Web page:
We examine two measures of core inflation which have been proposed in recent years: the limited-influence estimators of core inflation pioneered by Bryan and Cecchetti (1994); and the Edgeworth or variance-weighted price index discussed by Diewert (1995). We compare these measures with traditional 'Ex. Food & Energy'-type measures and evaluate them on the basis of two criteria: their ability to track movements in trend inflation; and their ability to predict future headline inflation. We do find evidence that traditional 'Ex. Food & Energy'-type measure of core inflation may be dominated by alternative measures and conclude that trimmed-mean measures of core inflation may be a useful input to the monetary policy process. These conclusions, nonetheless, are necessarily tentative and subject to strong caveats due to the short span of data on which inference can be drawn
JEL Code
E31 : Macroeconomics and Monetary Economics→Prices, Business Fluctuations, and Cycles→Price Level, Inflation, Deflation
23 March 2006
WORKING PAPER SERIES - No. 599
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Abstract
This paper addresses the effects of the European Economic and Monetary Union (EMU) since the introduction of the euro - on economic and financial structures, institutions and performance. What type of changes is the euro fostering? What forces is it setting in motion that were not there before? Six years after the launch of the euro, was an appropriate time to start taking stock of these effects. For this purpose, in June 2005, the ECB held a workshop on "What effects is EMU having on the euro area and its member countries?" The workshop was organised in five areas: 1. trade integration, 2. business cycles synchronisation, economic specialisation and risk sharing, 3. financial integration, 4. structural reforms in product and labour markets, and 5. inflation persistence. This paper sets the workshop in the context of the current debate on the effects of EMU and brings together several of the issues raised by the leading presentations: i.e., this paper serves as an overview. Overall, the effects of the euro observed are beneficial. However, progress has been uneven in the above areas. Many potential concerns preceding the launch of the euro have been dispelled. Moreover, it will take more time for the full effects of the euro to unravel.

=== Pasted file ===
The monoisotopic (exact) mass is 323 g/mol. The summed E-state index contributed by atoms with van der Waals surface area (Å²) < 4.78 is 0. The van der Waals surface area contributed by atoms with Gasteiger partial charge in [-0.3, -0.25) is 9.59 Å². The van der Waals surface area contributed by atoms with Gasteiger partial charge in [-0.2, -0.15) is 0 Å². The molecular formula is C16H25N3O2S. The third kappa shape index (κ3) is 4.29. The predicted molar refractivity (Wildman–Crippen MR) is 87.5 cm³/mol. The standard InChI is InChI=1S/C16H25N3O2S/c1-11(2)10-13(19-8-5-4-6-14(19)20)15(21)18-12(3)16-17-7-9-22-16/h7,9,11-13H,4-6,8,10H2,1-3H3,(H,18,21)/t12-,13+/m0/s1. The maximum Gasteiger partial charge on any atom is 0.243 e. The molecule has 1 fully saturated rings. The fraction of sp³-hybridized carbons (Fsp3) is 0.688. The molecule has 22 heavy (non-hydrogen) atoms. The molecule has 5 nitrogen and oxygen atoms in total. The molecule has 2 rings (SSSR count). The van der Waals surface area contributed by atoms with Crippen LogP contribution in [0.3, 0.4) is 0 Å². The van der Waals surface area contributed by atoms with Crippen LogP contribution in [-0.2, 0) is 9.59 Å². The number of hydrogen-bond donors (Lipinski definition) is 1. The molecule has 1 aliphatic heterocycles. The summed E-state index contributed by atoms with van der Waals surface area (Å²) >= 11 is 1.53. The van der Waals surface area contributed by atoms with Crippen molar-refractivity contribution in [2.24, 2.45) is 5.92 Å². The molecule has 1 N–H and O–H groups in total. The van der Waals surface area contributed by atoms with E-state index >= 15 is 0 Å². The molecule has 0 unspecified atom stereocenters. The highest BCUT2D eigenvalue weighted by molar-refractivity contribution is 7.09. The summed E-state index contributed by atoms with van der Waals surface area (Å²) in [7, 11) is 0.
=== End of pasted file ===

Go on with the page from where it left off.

JEL Code
E42 : Macroeconomics and Monetary Economics→Money and Interest Rates→Monetary Systems, Standards, Regimes, Government and the Monetary System, Payment Systems
F13 : International Economics→Trade→Trade Policy, International Trade Organizations
F33 : International Economics→International Finance→International Monetary Arrangements and Institutions
F42 : International Economics→Macroeconomic Aspects of International Trade and Finance→International Policy Coordination and Transmission
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Proceedings of June 2005 workshop on what effects is EMU having on the euro area and its member countries?